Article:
The Sports Media Evolution

two people holding phones while watching sports

By Vadim Drozdovski, VP Growth, WSC Sports

It seems that every day there is a new report of sports media rights changing from one network to another or from one OTT platform to a new owner. While the media rights landscape is in a constant state of flux, no matter who owns the rights for lucrative sports leagues and games, owners need to make sure the value of the rights work best for their bottom line and that of their viewers. So how can rights owners make sure they are making their rights work hard to deliver this value?

It begins by understanding the sports media landscape, where we are and where it might be heading. Previously, in what we can call Sports Media 1.0, sports media business models relied on content partnered with robust distribution to draw in fans and brand monetization. The one-size-fits-all approach worked as people were drawn to their TVs to consume large events and stayed for the entirety of the game or match. Jump ahead to the rise of OTT platforms and pay-per-view opportunities and rights holders worked to bring in subscribers with bundle-based subscriptions and monetization from ads.

But today, the availability of premium content alone is not enough to sustain a business model, as fans don’t flock to one single experience like they used to. Consumption habits are rapidly shifting to short form and highly engaging video content, as fueled by GenZ and the popularity of TikTok and YouTube Shorts, with the sharp decline of live, full-game viewership. According to media analyst firm Two Circles, the average sports fan is only watching 55% of the total sports content they consume in real-time, with that percentage set to decrease to 53% by 2024.

A recent PWC survey clearly illustrates the trend of viewership transitioning from full games to “crunch-time”, episodic tune ins. What’s more, this change in consumption habits is happening while the nature of competition for audience attention is strongly intensifying. The digital ecosystem is filled with constant, unrelenting stimuli and the competition for audience attention is made out of any consumer facing digital offering – including Netflix, Fortnite, Snapchat and many others.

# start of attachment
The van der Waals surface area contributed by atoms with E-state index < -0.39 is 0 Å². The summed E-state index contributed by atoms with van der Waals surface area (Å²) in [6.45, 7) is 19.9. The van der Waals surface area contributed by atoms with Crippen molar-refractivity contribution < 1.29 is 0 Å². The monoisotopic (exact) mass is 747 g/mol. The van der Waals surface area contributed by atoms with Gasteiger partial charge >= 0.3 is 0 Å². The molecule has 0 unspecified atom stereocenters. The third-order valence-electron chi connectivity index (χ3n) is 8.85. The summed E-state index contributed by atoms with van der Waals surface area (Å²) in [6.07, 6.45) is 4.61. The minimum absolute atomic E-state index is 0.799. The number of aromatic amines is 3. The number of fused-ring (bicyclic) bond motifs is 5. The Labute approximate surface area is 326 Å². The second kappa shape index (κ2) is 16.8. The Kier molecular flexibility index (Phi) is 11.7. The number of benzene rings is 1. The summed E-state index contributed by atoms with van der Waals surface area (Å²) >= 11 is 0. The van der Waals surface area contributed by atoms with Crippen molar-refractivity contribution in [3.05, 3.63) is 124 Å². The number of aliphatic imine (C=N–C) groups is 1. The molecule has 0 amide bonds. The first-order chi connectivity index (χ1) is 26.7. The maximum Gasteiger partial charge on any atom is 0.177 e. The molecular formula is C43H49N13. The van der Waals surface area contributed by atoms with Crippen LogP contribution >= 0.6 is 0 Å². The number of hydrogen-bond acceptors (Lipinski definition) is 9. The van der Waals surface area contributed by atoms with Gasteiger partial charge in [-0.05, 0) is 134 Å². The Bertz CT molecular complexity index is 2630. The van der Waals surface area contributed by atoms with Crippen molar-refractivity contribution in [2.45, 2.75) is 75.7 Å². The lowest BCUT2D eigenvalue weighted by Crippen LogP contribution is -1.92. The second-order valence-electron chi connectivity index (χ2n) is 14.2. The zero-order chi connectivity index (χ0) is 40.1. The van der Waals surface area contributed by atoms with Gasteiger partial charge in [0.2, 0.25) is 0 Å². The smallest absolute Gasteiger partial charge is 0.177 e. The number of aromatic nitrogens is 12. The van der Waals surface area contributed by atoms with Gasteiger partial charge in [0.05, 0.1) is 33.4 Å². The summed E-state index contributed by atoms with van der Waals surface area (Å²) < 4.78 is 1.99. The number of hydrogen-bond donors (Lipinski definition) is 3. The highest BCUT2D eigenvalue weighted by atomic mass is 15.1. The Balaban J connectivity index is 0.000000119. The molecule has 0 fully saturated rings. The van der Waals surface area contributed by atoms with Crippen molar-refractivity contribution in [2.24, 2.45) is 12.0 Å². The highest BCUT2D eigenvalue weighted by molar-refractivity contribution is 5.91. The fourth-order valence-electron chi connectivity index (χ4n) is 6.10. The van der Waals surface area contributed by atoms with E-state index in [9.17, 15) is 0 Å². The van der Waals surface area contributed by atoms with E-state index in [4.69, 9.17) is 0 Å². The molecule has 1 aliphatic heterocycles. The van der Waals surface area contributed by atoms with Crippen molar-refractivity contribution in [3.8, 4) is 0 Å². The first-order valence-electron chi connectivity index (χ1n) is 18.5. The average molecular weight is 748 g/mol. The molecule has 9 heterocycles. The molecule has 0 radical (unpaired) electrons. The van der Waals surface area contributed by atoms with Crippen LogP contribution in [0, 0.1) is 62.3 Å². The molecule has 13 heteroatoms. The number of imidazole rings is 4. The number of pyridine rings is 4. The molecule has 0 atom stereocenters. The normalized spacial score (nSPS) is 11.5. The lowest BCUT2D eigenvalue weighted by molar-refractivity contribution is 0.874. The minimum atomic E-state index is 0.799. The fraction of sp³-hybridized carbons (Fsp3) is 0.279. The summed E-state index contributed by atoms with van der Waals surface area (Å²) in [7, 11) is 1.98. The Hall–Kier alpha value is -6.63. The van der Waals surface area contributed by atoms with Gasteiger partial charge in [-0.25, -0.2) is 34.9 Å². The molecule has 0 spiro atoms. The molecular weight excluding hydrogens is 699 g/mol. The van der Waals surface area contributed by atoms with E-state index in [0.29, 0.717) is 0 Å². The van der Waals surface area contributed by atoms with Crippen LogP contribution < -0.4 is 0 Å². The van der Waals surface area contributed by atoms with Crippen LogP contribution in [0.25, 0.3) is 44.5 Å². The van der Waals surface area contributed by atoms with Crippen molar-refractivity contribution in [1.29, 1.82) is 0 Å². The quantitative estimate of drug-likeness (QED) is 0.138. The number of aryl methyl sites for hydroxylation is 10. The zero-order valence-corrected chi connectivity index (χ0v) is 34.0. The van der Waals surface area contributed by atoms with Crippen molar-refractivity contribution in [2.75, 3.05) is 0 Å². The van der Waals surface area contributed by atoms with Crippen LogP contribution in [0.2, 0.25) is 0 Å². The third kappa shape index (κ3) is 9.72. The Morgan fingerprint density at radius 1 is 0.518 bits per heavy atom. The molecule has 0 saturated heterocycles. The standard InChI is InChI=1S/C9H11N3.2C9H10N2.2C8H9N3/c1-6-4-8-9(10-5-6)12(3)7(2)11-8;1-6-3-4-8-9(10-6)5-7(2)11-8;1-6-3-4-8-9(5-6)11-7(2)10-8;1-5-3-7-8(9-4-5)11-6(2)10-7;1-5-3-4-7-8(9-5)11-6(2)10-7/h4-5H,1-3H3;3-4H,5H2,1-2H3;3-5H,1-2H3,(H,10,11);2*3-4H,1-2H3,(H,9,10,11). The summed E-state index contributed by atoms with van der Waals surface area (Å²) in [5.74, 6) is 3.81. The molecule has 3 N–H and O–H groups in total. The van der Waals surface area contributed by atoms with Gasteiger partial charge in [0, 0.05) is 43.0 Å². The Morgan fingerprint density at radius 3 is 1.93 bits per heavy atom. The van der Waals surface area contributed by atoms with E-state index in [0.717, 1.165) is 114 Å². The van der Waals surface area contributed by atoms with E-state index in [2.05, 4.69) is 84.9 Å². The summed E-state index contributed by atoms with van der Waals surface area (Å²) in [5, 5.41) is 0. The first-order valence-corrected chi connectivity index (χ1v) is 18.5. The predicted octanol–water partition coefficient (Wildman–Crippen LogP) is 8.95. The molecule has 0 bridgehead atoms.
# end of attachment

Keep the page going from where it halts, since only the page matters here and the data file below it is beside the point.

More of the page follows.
Introducing Sports Media 2.0.

This shift in consumption habits, coupled with the intensifying competition for attention on digital platforms is rendering the classic “buy content and wait for the audience to show up” approach obsolete. There is an understanding that the old playbook needs to be thrown out and smart strategies need to be implemented to not just attract viewers with good content but keep them coming back for more.

While the pace of innovation is accelerating and concepts like Gamification, Personalization and Communal/Social Viewing Experiences are being thrown around as silver bullets for the struggling rights holders, the simple truth is that any long term sustainable business for the sports media ecosystem needs to start by accepting and embracing the transition to digital.

This means focusing on what it takes to win the digital battle: (1) Actively and continuously driving new user acquisition, (2) Bringing existing users back (re acquisition) and delivering O&O experiences that increase the time spent and engagement all while (3) Enabling scalable and flexible monetization solutions.

Planned and executed correctly, these three elements create a flywheel effect that will ensure continued long term performance and eventual dominance over competition.  The formula is a variation of: Effective digital marketing and user acquisition => more new users => more data that can be collected => More meaningful content personalization => More engaging experiences => More monetization opportunities => better ARPU => More marginal revenue to invest in every user’s acquisition.

Sports media 2.0 is very much a living and breathing concept that will continue to converge and evolve. But rights holders that prioritize the three core areas of user acquisition, content for retention and engagement and lastly monetization, will ultimately find success by making their content work to deliver value.

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